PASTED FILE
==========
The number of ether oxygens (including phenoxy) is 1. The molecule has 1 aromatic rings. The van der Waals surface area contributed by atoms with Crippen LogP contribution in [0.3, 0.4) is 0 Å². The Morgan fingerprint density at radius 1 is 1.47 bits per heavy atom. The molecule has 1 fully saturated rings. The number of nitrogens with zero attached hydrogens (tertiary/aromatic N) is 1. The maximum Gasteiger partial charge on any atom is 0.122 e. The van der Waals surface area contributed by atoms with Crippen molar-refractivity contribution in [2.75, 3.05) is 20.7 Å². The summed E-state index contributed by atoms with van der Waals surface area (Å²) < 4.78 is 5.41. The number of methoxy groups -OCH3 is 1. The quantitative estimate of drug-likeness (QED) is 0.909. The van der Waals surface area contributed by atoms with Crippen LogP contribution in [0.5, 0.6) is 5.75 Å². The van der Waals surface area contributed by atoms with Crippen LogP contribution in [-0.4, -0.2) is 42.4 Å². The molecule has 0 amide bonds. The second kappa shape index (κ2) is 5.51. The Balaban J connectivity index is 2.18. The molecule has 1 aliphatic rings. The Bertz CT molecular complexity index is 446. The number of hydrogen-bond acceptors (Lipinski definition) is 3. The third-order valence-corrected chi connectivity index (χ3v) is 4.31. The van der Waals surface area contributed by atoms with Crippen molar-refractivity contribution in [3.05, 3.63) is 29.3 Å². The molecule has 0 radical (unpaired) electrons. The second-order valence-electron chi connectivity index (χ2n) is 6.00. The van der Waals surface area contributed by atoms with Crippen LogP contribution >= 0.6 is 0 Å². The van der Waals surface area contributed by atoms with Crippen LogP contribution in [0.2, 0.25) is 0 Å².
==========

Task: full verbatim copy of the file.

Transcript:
The number of ether oxygens (including phenoxy) is 1. The molecule has 1 aromatic rings. The van der Waals surface area contributed by atoms with Crippen LogP contribution in [0.3, 0.4) is 0 Å². The Morgan fingerprint density at radius 1 is 1.47 bits per heavy atom. The molecule has 1 fully saturated rings. The number of nitrogens with zero attached hydrogens (tertiary/aromatic N) is 1. The maximum Gasteiger partial charge on any atom is 0.122 e. The van der Waals surface area contributed by atoms with Crippen molar-refractivity contribution in [2.75, 3.05) is 20.7 Å². The summed E-state index contributed by atoms with van der Waals surface area (Å²) < 4.78 is 5.41. The number of methoxy groups -OCH3 is 1. The quantitative estimate of drug-likeness (QED) is 0.909. The van der Waals surface area contributed by atoms with Crippen LogP contribution in [0.5, 0.6) is 5.75 Å². The van der Waals surface area contributed by atoms with Crippen LogP contribution in [-0.4, -0.2) is 42.4 Å². The molecule has 0 amide bonds. The second kappa shape index (κ2) is 5.51. The Balaban J connectivity index is 2.18. The molecule has 1 aliphatic rings. The Bertz CT molecular complexity index is 446. The number of hydrogen-bond acceptors (Lipinski definition) is 3. The third-order valence-corrected chi connectivity index (χ3v) is 4.31. The van der Waals surface area contributed by atoms with Crippen molar-refractivity contribution in [3.05, 3.63) is 29.3 Å². The molecule has 0 radical (unpaired) electrons. The second-order valence-electron chi connectivity index (χ2n) is 6.00. The van der Waals surface area contributed by atoms with Crippen LogP contribution >= 0.6 is 0 Å². The van der Waals surface area contributed by atoms with Crippen LogP contribution in [0.2, 0.25) is 0 Å².